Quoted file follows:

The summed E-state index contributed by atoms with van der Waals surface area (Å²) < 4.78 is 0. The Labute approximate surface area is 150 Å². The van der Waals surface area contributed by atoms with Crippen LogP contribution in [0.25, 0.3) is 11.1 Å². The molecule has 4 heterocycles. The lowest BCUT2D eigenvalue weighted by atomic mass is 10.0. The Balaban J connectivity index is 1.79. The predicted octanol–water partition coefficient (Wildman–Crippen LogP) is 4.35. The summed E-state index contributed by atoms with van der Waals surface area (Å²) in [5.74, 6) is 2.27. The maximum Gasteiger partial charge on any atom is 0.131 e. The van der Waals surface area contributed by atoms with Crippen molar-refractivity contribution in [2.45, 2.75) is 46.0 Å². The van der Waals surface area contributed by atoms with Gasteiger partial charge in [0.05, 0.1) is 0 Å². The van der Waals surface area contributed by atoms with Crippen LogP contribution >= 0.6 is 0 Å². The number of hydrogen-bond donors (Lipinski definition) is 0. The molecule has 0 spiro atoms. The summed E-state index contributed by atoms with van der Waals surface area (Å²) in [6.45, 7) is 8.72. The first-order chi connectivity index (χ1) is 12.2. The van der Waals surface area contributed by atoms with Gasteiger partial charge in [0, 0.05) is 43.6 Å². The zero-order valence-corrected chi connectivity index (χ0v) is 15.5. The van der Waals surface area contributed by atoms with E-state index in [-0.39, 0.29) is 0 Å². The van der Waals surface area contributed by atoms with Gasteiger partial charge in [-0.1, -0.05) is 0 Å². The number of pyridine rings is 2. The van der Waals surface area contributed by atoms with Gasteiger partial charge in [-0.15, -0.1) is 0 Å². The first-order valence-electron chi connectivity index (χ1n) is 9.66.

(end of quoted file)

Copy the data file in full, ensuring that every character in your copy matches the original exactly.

The summed E-state index contributed by atoms with van der Waals surface area (Å²) < 4.78 is 0. The Labute approximate surface area is 150 Å². The van der Waals surface area contributed by atoms with Crippen LogP contribution in [0.25, 0.3) is 11.1 Å². The molecule has 4 heterocycles. The lowest BCUT2D eigenvalue weighted by atomic mass is 10.0. The Balaban J connectivity index is 1.79. The predicted octanol–water partition coefficient (Wildman–Crippen LogP) is 4.35. The summed E-state index contributed by atoms with van der Waals surface area (Å²) in [5.74, 6) is 2.27. The maximum Gasteiger partial charge on any atom is 0.131 e. The van der Waals surface area contributed by atoms with Crippen molar-refractivity contribution in [2.45, 2.75) is 46.0 Å². The van der Waals surface area contributed by atoms with Gasteiger partial charge in [0.05, 0.1) is 0 Å². The van der Waals surface area contributed by atoms with Crippen LogP contribution >= 0.6 is 0 Å². The number of hydrogen-bond donors (Lipinski definition) is 0. The molecule has 0 spiro atoms. The summed E-state index contributed by atoms with van der Waals surface area (Å²) in [6.45, 7) is 8.72. The first-order chi connectivity index (χ1) is 12.2. The van der Waals surface area contributed by atoms with Gasteiger partial charge in [0, 0.05) is 43.6 Å². The zero-order valence-corrected chi connectivity index (χ0v) is 15.5. The van der Waals surface area contributed by atoms with E-state index in [-0.39, 0.29) is 0 Å². The van der Waals surface area contributed by atoms with Gasteiger partial charge in [-0.1, -0.05) is 0 Å². The number of pyridine rings is 2. The van der Waals surface area contributed by atoms with Gasteiger partial charge in [-0.15, -0.1) is 0 Å². The first-order valence-electron chi connectivity index (χ1n) is 9.66.